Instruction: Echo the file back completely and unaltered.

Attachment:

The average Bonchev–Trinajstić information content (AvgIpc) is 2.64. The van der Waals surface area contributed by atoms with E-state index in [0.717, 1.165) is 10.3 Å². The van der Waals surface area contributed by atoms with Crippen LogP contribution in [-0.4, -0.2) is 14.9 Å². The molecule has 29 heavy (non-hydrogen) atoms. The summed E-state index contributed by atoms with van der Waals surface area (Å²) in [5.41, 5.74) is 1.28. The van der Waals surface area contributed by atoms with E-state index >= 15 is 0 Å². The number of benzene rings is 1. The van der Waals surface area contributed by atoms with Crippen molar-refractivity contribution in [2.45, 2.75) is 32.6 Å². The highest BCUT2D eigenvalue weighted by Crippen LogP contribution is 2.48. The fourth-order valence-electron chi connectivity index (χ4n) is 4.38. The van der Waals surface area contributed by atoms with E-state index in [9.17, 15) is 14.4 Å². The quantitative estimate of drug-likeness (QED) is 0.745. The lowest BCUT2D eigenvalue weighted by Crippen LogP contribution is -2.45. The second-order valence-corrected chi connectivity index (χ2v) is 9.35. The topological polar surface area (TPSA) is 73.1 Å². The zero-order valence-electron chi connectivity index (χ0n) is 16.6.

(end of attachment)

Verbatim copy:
The average Bonchev–Trinajstić information content (AvgIpc) is 2.64. The van der Waals surface area contributed by atoms with E-state index in [0.717, 1.165) is 10.3 Å². The van der Waals surface area contributed by atoms with Crippen LogP contribution in [-0.4, -0.2) is 14.9 Å². The molecule has 29 heavy (non-hydrogen) atoms. The summed E-state index contributed by atoms with van der Waals surface area (Å²) in [5.41, 5.74) is 1.28. The van der Waals surface area contributed by atoms with E-state index >= 15 is 0 Å². The number of benzene rings is 1. The van der Waals surface area contributed by atoms with Crippen molar-refractivity contribution in [2.45, 2.75) is 32.6 Å². The highest BCUT2D eigenvalue weighted by Crippen LogP contribution is 2.48. The fourth-order valence-electron chi connectivity index (χ4n) is 4.38. The van der Waals surface area contributed by atoms with E-state index in [9.17, 15) is 14.4 Å². The quantitative estimate of drug-likeness (QED) is 0.745. The lowest BCUT2D eigenvalue weighted by Crippen LogP contribution is -2.45. The second-order valence-corrected chi connectivity index (χ2v) is 9.35. The topological polar surface area (TPSA) is 73.1 Å². The zero-order valence-electron chi connectivity index (χ0n) is 16.6.